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Postmortem brain donation and organ transplantation in schizophrenia: what about patient consent?
  1. Rael D Strous1,2,
  2. Tal Bergman-Levy1,
  3. Benjamin Greenberg1
  1. 1Department of Psychiatry, Beer Yaakov Mental Health Center, Beer Yaakov, Israel
  2. 2Sackler Faculty of Medicine, Tel Aviv University, Tel Aviv, Israel
  1. Correspondence to Professor Rael D Strous, Department of Psychiatry, Beer Yaakov Mental Health Center, PO Box 1, Beer Yaakov 70350, Israel; raels{at}


In patients with schizophrenia, consent postmortem for organ donation for transplantation and research is usually obtained from relatives. By means of a questionnaire, the authors investigate whether patients with schizophrenia would agree to family members making such decisions for them as well as compare decisions regarding postmortem organ transplantation and brain donation between patients and significant family members. Study results indicate while most patients would not agree to transplantation or brain donation for research, a proportion would agree. Among patients who declined organ donation for transplantation or brain research, almost half of family members would have agreed to brain donation for research and over 40% to organ transplantation. Male relatives are more likely to agree to organ donation from their deceased relatives for both transplantation and research. The authors argue that it is important to respect autonomy and interests of research subjects even if mentally ill and even if no longer living. Consent may be assisted by appropriate educational interventions prior to patient death.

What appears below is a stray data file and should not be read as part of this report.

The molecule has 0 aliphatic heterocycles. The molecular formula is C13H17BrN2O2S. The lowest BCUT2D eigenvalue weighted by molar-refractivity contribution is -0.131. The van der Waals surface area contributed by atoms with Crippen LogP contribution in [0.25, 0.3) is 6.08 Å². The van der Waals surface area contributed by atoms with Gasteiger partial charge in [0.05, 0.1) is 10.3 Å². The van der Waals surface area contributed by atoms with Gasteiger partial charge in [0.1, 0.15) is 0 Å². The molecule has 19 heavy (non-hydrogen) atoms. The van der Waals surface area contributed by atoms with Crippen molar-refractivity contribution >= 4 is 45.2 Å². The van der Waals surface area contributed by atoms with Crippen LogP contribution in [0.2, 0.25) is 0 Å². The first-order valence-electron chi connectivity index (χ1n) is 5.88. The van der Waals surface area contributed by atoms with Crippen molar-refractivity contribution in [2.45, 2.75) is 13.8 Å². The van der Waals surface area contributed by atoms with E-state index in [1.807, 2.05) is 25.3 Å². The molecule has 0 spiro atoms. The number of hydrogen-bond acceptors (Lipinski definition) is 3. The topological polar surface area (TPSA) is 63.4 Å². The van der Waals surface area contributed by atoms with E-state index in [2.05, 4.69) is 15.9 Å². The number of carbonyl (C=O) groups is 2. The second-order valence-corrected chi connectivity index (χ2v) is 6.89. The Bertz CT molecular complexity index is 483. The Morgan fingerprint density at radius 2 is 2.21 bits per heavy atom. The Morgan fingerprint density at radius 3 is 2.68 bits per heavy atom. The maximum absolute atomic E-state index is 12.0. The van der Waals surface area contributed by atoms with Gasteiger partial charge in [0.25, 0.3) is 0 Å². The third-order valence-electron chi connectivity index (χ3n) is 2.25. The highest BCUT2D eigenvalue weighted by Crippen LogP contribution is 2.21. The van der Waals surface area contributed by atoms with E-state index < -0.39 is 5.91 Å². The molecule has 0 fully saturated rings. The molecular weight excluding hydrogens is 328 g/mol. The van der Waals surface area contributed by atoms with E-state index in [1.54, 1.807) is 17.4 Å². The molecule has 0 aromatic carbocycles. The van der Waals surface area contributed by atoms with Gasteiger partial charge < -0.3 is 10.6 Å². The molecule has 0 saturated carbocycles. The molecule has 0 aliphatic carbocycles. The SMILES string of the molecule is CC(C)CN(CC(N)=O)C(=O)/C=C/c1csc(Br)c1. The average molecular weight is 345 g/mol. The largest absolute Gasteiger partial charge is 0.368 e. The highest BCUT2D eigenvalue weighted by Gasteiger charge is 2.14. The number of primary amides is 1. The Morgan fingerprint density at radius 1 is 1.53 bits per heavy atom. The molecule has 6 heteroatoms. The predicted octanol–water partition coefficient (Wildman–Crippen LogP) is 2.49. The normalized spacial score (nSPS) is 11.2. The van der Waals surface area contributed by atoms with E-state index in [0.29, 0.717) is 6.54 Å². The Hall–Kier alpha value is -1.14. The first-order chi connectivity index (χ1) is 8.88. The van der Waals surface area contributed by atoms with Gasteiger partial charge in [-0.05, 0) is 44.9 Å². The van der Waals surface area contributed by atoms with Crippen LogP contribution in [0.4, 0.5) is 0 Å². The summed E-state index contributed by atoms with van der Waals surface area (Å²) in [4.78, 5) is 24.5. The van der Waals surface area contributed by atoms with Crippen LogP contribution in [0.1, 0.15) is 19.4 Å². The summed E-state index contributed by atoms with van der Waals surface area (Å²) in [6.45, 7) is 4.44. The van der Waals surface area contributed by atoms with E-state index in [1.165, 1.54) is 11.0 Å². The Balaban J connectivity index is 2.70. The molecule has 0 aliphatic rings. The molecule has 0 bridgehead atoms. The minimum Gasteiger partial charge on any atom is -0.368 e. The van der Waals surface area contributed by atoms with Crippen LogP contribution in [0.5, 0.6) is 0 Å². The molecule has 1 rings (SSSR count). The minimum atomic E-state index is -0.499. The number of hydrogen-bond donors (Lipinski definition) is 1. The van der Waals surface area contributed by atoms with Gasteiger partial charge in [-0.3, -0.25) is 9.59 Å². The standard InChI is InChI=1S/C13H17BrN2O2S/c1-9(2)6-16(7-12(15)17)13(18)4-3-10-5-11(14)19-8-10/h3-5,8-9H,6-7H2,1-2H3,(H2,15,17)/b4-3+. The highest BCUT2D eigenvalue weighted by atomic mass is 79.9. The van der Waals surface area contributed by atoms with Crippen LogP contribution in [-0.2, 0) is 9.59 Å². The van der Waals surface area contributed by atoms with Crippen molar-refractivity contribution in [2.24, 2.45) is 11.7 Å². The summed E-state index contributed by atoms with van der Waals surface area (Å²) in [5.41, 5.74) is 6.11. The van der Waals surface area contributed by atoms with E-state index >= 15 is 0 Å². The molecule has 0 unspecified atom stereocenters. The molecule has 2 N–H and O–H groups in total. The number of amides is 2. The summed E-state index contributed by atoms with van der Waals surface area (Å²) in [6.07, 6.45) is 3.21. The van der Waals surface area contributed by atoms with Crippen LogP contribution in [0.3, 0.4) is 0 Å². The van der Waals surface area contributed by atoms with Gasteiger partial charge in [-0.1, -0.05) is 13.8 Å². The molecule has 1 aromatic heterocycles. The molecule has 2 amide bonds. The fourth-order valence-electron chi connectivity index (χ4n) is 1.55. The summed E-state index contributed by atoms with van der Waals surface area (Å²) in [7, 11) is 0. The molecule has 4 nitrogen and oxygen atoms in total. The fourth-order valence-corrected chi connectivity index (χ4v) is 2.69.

• Clinical ethics
  • informed consent
  • mentally disabled persons
  • neuroethics
  • psychopharmacology

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  • Competing interests None.

  • Ethics approval The ethics approval was provided by Beer Yaakov Mental Health Center Institutional Review Board.

  • Provenance and peer review Not commissioned; externally peer reviewed.

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